Article by Judy Newman, Wisconsin State Journal. Full article here.
Cellular Dynamics International, the company founded by internationally renowned UW-Madison stem cell pioneer James Thomson, plans to leave Madison for Verona.
CDI gave the Verona Plan Commission an initial look, earlier this month, at a proposal for a new building just east of the Verona Technology Park, which is at the southeast corner of highways PB and M.
The building would be about 100,000 square feet of laboratory and office space and could house about 200 people, according to documents submitted to the city, Verona planning and development director Adam Sayre said.
“The plan commission was very excited about it,” Sayre said.
The property, on Kettle Moraine Trail, is owned by developer John K. Livesey. Livesey will build and own the building, and CDI will lease it.
The project’s size and cost have not been finalized, Livesey said, and the company is not giving out many details.
“CDI remains committed to investing in the growth of the company in the Wisconsin region and contributing to the strength of our rapidly expanding biotechnology cluster, but we are not able to provide additional information concerning Verona at this time,” said Kaz Hirao, chairman and CEO, in a statement.
Established in 2004 by Thomson, one of the world’s leading stem cell researchers, CDI, 525 Science Drive, has grown to become a major stem cell manufacturer. The company uses adult tissue or blood samples and reverts the cells to their embryonic form, then reprograms them, primarily into heart, liver, nerve or customized cells.
Researchers and drug developers use the cells — made in Madison in mass quantities — to test for toxic reactions or to test as disease fighters. CDI and partner organizations also created a stem cell bank in California.
Japanese conglomerate Fujifilm Holdings Corp. bought the company for $307 million in 2015, nearly two years after CDI started selling its shares on the Nasdaq market.
CDI now has about 160 employees, with about 25 of them in California and the rest in Madison. The company is working on potential stem cell treatments — using the cells it manufactures — for age-related macular degeneration and retinitis pigmentosa; Parkinson’s disease; and to replace scarred heart muscle after a heart attack. It recently split into two units, one focusing on cellular therapeutics and the other, on life science markets.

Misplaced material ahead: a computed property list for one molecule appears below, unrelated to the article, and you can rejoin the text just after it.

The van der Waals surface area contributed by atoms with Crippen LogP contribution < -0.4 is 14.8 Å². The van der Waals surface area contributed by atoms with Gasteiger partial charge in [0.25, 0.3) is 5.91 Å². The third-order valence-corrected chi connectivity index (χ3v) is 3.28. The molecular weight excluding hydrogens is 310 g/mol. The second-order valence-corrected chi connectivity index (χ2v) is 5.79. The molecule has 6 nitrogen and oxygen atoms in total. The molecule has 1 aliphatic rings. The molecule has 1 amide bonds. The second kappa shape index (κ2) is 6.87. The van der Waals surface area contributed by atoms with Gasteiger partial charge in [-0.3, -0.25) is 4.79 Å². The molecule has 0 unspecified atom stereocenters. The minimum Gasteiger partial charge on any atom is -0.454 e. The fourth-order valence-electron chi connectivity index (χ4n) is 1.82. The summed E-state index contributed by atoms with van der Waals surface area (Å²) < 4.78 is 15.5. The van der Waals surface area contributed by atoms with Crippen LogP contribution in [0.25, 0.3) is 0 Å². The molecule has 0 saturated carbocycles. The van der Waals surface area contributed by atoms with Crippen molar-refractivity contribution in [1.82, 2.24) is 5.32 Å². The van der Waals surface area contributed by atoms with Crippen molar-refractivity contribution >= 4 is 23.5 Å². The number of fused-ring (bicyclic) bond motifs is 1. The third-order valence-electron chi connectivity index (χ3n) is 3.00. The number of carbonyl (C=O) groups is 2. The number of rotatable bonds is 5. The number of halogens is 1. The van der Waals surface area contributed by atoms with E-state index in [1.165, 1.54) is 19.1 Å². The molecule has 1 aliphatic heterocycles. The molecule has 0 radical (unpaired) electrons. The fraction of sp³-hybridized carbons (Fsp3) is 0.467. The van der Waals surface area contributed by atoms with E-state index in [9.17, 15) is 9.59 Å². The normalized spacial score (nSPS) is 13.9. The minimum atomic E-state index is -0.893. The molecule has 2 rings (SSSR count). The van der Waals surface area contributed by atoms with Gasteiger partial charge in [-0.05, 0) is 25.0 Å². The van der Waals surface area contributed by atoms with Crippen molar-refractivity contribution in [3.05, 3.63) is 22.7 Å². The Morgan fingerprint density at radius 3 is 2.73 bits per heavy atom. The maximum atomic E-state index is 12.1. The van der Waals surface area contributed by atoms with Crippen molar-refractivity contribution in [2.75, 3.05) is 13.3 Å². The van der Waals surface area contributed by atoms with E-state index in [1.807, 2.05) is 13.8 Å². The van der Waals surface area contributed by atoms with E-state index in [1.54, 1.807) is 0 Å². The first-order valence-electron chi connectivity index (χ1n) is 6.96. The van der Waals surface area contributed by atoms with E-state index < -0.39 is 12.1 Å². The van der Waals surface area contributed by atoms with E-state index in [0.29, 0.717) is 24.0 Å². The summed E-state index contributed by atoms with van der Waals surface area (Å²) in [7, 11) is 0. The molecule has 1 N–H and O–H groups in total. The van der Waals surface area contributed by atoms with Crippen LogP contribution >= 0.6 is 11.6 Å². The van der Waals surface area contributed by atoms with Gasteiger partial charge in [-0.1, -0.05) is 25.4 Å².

With Thomson’s involvement, CDI is, perhaps, one of the Madison area’s better known and respected biotechnology companies.
For the past 12 years, CDI has been housed in University Research Park, a West Side business and technology park that specializes in furthering young companies, especially those developed from UW-Madison research.
CDI did consider other sites in the research park, said University Research Park managing director Aaron Olver.
“We would love to have them stay and grow here,” Olver said. “They’re getting big and need a big, new facility.” But the company was looking for a more “industrial setting” than the research park could provide, he said.
Matthew Mikolajewski, economic development director for the city of Madison, said Mayor Paul Soglin sent a letter to CDI officials in August, through Olver, indicating support for the company’s expansion.
“We did, in the letter of support, highlight the fact that the site they were considering is immediately adjacent to the University Research Park tax incremental finance district and indicated a willingness to expand that,” Mikolajewski said. “To the best of my knowledge, I don’t recall them responding back to us.”
Near other biotechs
The Verona site CDI has chosen is on the opposite side of the city from Epic Systems Corp., the electronic health records company that left Madison for Verona in 2005 with 2,000 employees. Today, Epic has nearly 10,000 employees and continues to add buildings to its campus on Verona’s northwest side.
SAFC built at the site in 2010 and expanded its facilities there in 2014. The company also has a location in University Research Park, at 645 Science Drive.
SAFC is a contract manufacturer for the biopharmaceutical industry. It makes the active pharmaceutical ingredient for a number of drugs. SAFC was a subsidiary of Sigma-Aldrich, of St. Louis; then Sigma-Aldrich joined with EMD Millipore in late 2015. Now known as MilliporeSigma, it is part of the German drug company Merck.
Meanwhile, United Vaccines is completing a $25 million, 57,000-square-foot laboratory building nearby. United Vaccines makes and tests veterinary vaccines for the mink industry and has more than 50 employees.
Together, CDI, SAFC and United Vaccines may be creating a new biotechnology cluster in Verona. “We hope so,” Verona’s Sayre said. “If we can get a cluster going … it only increases our chances of attracting more businesses like these,” he said.
Sayre said the city of Verona is “in conversations” with developer Livesey about the possibility of creating a new tax incremental financing district that would include the CDI property along with some parcels of land within the adjacent Verona Technology Park.
Lisa Johnson, CEO of BioForward, the nonprofit organization that represents Wisconsin’s bio-health companies, said CDI is “still defining itself” and has not reached the revenues or prestige of companies such as Fitchburg biotech products company Promega; Middleton instrument company Gilson; or Exact Sciences, the Madison company whose Cologuard stool test screens for colorectal cancer.
Johnson said, though, she is pleased Fujifilm decided to invest in Wisconsin rather than consolidating elsewhere.
“BioForward certainly sees Fujifilm as a critical partner as we market Wisconsin’s bio-health industry,” Johnson wrote in an email exchange. “It is a great story that we would like to see happen more often.”